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Glass and Haas are bonded in part by their common missions of breaking down barriers and bringing greater loving kindness into the world. They are excited to come together to discuss how they are working from within and outside systems of care to help cross-sector groups improve individual and community resiliency. 

“We hope people will take away how vitally important it is to create a more diverse, equitable and inclusive community -- a ‘beloved community’ -- especially right now, as things will get worse as a result of the COVID-19 pandemic," says Glass.

“After the crisis, we are going to see an escalation of reported trauma exposure because right now young people in homes are not able to communicate the maltreatment they are experiencing,” she says. “Lack of accountability has left some young people vulnerable to being abused while school districts are in this virtual or digital learning setting." 

The coronavirus crisis also affects the mental health of parents, who are themselves  traumatized. “And if they do not know how to manage or control their emotions in a positive manner, sometimes their children become the target of their frustration,” Glass says. “We need to be prepared to help. That’s a big part of what building community resilience is about: helping in the day-to-day and being prepared for traumas. That this is one of the greatest threats in modern times makes our work all the more urgent."

 To register for this A Better Normal webinar, please click here or use the link below.

https://us02web.zoom.us/meetin...lI2bOoTcbYkz8_tuS_y2

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This is fabulous! Could you use another ACEs advocate  on your team? If so, can we talk?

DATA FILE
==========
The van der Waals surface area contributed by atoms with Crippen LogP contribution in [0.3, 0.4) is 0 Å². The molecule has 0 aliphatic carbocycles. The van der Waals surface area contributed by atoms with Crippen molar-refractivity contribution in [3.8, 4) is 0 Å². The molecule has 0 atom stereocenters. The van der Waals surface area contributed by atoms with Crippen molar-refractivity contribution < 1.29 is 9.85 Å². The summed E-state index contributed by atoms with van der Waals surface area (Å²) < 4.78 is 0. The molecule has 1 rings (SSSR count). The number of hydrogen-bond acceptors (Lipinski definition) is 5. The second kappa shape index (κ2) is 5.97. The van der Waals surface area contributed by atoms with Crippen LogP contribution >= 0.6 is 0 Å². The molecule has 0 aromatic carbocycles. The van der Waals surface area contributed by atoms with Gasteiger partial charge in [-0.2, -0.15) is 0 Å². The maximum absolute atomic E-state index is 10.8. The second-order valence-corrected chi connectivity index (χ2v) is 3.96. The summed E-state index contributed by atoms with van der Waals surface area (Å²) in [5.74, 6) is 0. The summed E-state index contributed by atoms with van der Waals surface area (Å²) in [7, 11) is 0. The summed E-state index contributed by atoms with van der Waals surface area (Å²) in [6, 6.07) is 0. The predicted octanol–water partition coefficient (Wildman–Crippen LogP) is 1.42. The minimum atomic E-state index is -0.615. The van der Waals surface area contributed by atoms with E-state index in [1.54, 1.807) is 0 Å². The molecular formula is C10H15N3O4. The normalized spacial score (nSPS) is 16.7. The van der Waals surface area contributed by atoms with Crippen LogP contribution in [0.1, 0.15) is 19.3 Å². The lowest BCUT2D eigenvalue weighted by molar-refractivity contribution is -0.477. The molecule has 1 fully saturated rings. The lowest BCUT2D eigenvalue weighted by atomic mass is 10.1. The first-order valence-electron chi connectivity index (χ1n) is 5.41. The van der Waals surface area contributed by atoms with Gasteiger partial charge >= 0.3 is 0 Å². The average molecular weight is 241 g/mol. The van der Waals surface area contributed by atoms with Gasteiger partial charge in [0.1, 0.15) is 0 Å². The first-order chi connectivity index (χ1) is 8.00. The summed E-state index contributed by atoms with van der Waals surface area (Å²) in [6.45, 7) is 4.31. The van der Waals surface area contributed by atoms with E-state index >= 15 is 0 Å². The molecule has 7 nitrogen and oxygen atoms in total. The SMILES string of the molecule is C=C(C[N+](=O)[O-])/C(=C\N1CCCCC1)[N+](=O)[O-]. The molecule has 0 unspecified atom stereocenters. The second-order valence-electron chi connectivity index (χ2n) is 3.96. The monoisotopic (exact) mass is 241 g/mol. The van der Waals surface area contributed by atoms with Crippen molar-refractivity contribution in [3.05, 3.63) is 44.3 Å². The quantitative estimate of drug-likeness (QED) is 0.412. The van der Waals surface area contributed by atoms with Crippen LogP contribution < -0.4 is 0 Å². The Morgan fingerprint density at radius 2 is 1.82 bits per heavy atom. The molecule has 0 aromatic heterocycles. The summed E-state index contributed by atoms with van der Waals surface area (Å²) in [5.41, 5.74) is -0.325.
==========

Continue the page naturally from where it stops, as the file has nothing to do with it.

With love, gratitude and heart💞

Leslie Peters RN
Speaker. Listener. Teacher. Healer.

“Healing ACEs with H.E.A.R.T.”

 

Thanks for posting the info, Carey. There's so much more than this, and we obviously need to do a better job at capturing all the people and organizations that are using ACEs science, and encouraging foundations to support research that shows the effects of integrating practices and policies based on ACEs science.

@Lisa Geath posted:

Is anyone close to getting data collected to tell us if providing people with "ACEs Science" actually does anything tangible to reduce childhood adversity?   I know about the Self-Healing Communities information; certainly that makes a difference if everyone gets involved and there is a strong coordinated effort that goes beyond just knowing about the ACE score or the Dose-Dependent relationship.   

I would like to know if knowing about the ACE study and knowing your ACE score for most people in a community does anything to improve outcomes?   I kind of doubt it.  It all sounds great when one first learns about this but long term, does it change anything?  That is a good question.